A change in shot selection and some hot-shooting made all the difference
Saturday marked the second time in three weeks that the Spurs played the Chicago Bulls. And, though both games resulted in San Antonio victories, Spurs fans should feel much better about Saturday’s 133-95 “thrashing” than they did about the 87-77 win earlier this season.
The Bulls came into the game with the worst offense in the league (93.7 offensive rating, per NBA.com). So, holding them to 95 points and a 94.3 offensive rating is to be expected – nothing special there. However, before Saturday’s contest, Chicago also sported the 16th-ranked defense, hovering right at league-average. Scoring on the Bulls has not been a cake walk this season.
Combine that league-average defense with the Spurs’ 21st-ranked offense and the fact that they were down a glut of their key offensive players (Danny Green, Manu Ginobili, Tony Parker and that Kawhi guy, to name a few), and you’ll understand why San Antonio’s offensive performance was so impressive. The difference was not that the Spurs were passing the ball much better. They assisted on 64.7% of their made baskets, just a little above their 59.5% mark heading into the game. The difference was not that they got into the restricted area at a higher rate either. Heading into the contest, the Spurs were averaging 28 shots in the restricted area per game. Saturday night, they took just 25 attempts within the circle.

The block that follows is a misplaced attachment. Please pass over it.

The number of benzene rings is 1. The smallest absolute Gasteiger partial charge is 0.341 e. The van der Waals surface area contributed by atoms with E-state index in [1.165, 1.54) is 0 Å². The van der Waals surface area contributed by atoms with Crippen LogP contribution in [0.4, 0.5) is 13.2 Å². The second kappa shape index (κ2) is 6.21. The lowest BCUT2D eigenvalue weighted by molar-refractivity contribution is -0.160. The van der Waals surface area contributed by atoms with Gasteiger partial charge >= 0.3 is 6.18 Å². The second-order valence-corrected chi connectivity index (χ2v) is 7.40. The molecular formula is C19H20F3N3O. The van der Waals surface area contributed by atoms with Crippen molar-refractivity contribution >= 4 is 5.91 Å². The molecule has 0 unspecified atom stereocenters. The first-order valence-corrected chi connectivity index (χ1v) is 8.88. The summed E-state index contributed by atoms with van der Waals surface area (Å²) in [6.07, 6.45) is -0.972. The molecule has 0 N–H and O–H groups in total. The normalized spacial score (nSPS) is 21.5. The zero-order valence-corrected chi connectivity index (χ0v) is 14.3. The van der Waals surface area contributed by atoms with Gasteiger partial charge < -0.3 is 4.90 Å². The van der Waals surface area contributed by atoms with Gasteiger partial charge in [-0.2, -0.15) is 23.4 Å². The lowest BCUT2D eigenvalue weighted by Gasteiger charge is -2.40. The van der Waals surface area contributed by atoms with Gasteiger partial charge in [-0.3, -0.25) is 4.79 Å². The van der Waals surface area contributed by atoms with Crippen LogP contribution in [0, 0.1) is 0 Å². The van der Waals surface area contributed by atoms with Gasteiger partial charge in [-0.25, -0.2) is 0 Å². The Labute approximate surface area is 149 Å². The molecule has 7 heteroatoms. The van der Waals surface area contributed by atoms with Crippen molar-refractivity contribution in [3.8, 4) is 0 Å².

The difference was, as obvious as this is, San Antonio hit their shots at a ludicrous rate. Part of that had to do with generating more open looks. Prior to this game, the Spurs were taking 13 “wide open” threes per game, per NBA.com and connecting on just 36.3% of them, the ninth-worst mark in the league. On Saturday, San Antonio generated 19 wide open triples and made an astonishing 73.7% of them. Some of that was bad defense:
Some of it was making the extra pass:
Obviously, that level of shooting can’t be sustained. Even the Golden State Warriors, who rank first overall in wide-open three-point percentage, “only” hit 47.3% of them. But it wasn’t just threes that were falling for the Spurs. In the previous 12 games, they averaged almost 22 mid-range shots per game, the fourth-most in the league. However, they connected on only 37.5% of those mid-range tries, a bottom-10 league mark. On Saturday, the Spurs went 52.6% from the mid-range, on 10-of-19 shooting.
The biggest change the Spurs made Saturday night was in terms of their shot profile. Before this game, the Spurs averaged just over 22 pull-up jump shots per game and about 25 catch-and-shoot attempts per game. On Saturday, San Antonio took just 16 pull-up jumpers, opting instead for 33 catch-and-shoot attempts, on which they shot an utterly absurd 95.5% effective field goal percentage. It’s been proven over the years that catch-and-shoot attempts are more efficient than those of the pull-up variety. So, the more San Antonio can skew in that direction, the better for their offense.
As mentioned before, this level of shooting won’t be sustainable, but it’s encouraging to see this high of a ceiling for the Spurs’ offense, especially against a defense that has been average so far. When San Antonio does finally round into postseason form, it’s going to need contributions from all these guys. The more of these confidence-boosting games they have, the more optimistic Spurs fans should be at full-strength.
Spurs Shot Chart
Bulls Shot Chart
Source: Pounding The Rock